Brad Johnson: Thanks for sharing that, man.

Scott Hanson: Yeah, all the way through life applications for that.

Brad Johnson: Yeah. Thanks for sharing that, man. That’s straight from the heart. That’s where the best answers come from. Are there things, like if I look at the analogies, many of the financial advisors out there, many of them are– I mean, many are on TV, many are on broadcast, radio, podcasting, some form of audio, and then many do live experiences. They’ll fill a room, speak to room, educational dinner seminars, things like that. If you said, here’s some things out of Scott Hanson’s playbook, obviously, serve the audience first, but here’s some ways I connect or I know you don’t see your audience, but what are some things over the years you’ve learned in broadcasting, like this works if I want to develop rapport with the audience or connect with people?

Scott Hanson: Yeah, my job is a little trickier than probably some of the people that are watching this because I don’t get a tremendous amount, well, like a tremendous prorated amount. I’ve got a few million people watching my show. I love mixing with fans in person, but I might speak to a thousand fans a year in person about NFL RedZone and their enjoyment and whatnot. Pound for pound, so to speak, that’s not a great cross-section of the audience because there’s so many people watching. And I’m assuming that most people watching our conversation right now do deal face to face, voice to voice, Zoom to Zoom with their clients.

But trying to establish a connection, I would say for me is this, try and know your audience as best you can. Know what the assumed knowledge is, know how they want to be served, what they gravitate towards, and try and orchestrate what I do to fulfill their needs. Everybody loves high scoring, dramatic last second games. That’s what we do on RedZone. There’s 13 of them going on right now, ladies and gentlemen. We’re going to find the two, three, five that have the fantastic finish coming at you. And we’re going to serve you those.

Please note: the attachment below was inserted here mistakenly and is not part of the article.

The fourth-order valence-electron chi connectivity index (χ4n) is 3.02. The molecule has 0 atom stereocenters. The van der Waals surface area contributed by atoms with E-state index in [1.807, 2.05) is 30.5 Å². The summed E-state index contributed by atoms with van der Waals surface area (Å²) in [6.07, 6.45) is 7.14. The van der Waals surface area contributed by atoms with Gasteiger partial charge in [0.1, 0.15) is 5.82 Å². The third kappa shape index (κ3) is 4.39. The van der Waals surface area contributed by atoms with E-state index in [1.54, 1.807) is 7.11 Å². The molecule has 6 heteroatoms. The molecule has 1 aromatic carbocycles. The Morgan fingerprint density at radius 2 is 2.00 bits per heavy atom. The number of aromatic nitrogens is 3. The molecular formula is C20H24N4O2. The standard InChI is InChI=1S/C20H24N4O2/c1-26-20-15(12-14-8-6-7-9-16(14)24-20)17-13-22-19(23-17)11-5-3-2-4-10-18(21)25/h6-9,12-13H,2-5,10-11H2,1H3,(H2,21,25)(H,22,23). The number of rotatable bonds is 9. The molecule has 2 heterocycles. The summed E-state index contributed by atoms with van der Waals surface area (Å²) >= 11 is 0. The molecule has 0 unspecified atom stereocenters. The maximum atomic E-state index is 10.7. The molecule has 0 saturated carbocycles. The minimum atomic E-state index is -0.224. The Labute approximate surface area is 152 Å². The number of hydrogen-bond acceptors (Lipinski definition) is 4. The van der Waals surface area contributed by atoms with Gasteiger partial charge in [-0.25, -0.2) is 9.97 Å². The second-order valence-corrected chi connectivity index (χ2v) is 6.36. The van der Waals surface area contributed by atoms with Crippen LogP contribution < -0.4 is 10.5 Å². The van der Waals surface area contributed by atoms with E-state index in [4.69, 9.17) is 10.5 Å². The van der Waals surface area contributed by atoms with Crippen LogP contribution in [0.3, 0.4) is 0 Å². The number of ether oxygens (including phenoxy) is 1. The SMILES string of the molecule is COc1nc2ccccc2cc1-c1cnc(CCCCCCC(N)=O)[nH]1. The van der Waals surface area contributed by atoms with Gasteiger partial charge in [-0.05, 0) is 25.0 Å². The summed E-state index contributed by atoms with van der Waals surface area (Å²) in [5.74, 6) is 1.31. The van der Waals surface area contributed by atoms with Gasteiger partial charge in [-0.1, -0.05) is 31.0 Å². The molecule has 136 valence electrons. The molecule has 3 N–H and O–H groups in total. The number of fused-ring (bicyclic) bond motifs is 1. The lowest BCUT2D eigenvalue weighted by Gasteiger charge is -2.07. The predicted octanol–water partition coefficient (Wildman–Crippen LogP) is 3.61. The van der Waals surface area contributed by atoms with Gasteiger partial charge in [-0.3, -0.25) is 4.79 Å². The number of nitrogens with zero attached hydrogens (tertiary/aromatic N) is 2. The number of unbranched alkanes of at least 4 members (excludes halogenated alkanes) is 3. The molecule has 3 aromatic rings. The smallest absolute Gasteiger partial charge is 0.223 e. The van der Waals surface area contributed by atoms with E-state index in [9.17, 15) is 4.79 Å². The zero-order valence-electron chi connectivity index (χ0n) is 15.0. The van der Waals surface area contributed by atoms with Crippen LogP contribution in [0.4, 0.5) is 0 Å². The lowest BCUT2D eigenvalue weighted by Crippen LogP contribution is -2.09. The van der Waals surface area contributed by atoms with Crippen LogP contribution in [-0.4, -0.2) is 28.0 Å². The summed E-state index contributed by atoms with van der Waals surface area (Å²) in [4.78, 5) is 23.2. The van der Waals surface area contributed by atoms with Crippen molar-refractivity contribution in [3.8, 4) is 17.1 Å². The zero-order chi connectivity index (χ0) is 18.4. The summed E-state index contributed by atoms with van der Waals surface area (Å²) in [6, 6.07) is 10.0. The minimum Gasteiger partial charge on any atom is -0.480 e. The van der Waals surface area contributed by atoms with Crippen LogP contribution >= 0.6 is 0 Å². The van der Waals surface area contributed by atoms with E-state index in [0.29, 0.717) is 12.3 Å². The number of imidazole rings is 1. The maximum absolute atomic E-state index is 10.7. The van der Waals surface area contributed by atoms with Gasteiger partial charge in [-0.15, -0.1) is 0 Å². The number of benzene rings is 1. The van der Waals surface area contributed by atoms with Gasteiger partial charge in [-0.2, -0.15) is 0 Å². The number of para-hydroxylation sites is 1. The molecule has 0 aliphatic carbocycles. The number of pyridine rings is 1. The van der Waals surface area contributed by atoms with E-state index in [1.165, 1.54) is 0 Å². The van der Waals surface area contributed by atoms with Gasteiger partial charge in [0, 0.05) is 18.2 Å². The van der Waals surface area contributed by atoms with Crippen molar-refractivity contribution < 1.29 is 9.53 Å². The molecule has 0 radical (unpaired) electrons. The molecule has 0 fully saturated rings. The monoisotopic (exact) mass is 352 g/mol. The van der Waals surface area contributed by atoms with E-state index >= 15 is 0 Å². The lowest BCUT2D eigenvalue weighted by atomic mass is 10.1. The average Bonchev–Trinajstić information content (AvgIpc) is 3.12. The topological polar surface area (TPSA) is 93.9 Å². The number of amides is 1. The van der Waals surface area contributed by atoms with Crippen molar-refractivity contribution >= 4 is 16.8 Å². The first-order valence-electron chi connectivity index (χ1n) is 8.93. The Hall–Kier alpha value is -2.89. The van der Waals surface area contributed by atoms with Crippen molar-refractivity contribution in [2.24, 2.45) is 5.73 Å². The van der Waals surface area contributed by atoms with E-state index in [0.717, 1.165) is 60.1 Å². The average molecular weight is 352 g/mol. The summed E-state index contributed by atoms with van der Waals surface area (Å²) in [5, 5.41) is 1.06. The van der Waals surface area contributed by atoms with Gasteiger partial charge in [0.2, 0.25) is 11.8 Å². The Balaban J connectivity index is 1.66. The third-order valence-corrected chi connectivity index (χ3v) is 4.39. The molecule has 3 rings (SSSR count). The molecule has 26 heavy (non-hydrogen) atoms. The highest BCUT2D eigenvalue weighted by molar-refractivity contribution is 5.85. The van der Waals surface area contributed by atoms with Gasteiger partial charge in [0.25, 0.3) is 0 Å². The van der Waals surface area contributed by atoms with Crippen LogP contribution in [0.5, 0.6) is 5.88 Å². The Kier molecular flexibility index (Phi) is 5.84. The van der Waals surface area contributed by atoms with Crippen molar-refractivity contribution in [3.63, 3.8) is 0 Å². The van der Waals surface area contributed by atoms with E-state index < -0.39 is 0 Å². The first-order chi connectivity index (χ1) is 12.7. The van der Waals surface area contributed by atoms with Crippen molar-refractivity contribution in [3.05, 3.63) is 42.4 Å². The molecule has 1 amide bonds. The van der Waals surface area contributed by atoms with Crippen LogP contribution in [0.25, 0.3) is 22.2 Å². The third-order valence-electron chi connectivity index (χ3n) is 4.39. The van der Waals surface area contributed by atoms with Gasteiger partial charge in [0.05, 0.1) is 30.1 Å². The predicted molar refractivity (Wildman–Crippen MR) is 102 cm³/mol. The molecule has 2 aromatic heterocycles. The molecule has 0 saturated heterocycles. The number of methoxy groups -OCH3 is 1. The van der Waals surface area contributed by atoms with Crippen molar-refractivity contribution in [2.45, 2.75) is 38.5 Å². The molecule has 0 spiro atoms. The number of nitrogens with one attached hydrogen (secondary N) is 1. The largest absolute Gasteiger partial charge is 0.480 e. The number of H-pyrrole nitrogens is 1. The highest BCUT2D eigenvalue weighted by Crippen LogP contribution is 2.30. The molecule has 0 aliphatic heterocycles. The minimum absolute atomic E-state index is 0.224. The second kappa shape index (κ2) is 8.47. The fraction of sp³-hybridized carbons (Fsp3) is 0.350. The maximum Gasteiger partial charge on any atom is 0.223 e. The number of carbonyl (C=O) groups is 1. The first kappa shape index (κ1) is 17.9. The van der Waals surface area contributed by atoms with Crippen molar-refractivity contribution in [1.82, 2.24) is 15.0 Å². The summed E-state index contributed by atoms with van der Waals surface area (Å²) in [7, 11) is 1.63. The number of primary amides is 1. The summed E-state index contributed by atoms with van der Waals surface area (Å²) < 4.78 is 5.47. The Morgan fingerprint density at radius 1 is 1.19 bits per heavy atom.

Beyond that, there is a certain level of assumed knowledge. You’ll never hear me say, okay, the Dallas Cowboys break the huddle. They have 11 men on offense right now. Now, everybody understands that. We’re already beyond that. What I might jump in and do and say, oh, you know what? Here’s a formation that they haven’t lined up and there’s something out of the ordinary, something that my audience might not know. But how do I determine that? Well, I have to kind of know where the knowledge level is, where the understanding is, so that I can cater my language and my presentation to fill in whatever gaps there might be while not insulting their intelligence, but adding to their experience.

And I’ll tell you this. Speaking directly to the financial managers who are watching this, I’m a college educated guy. I did well in school. I love to learn. I love to grow and learn new things. Financially, myself, there are people, when I talk to my financial advisors that they can use acronyms and terms and things, and I’m like, I don’t know what’s going on here, and I’m almost afraid to say, whoa, whoa, whoa, whoa, whoa, what does WWWWW mean? And have them explain it to me.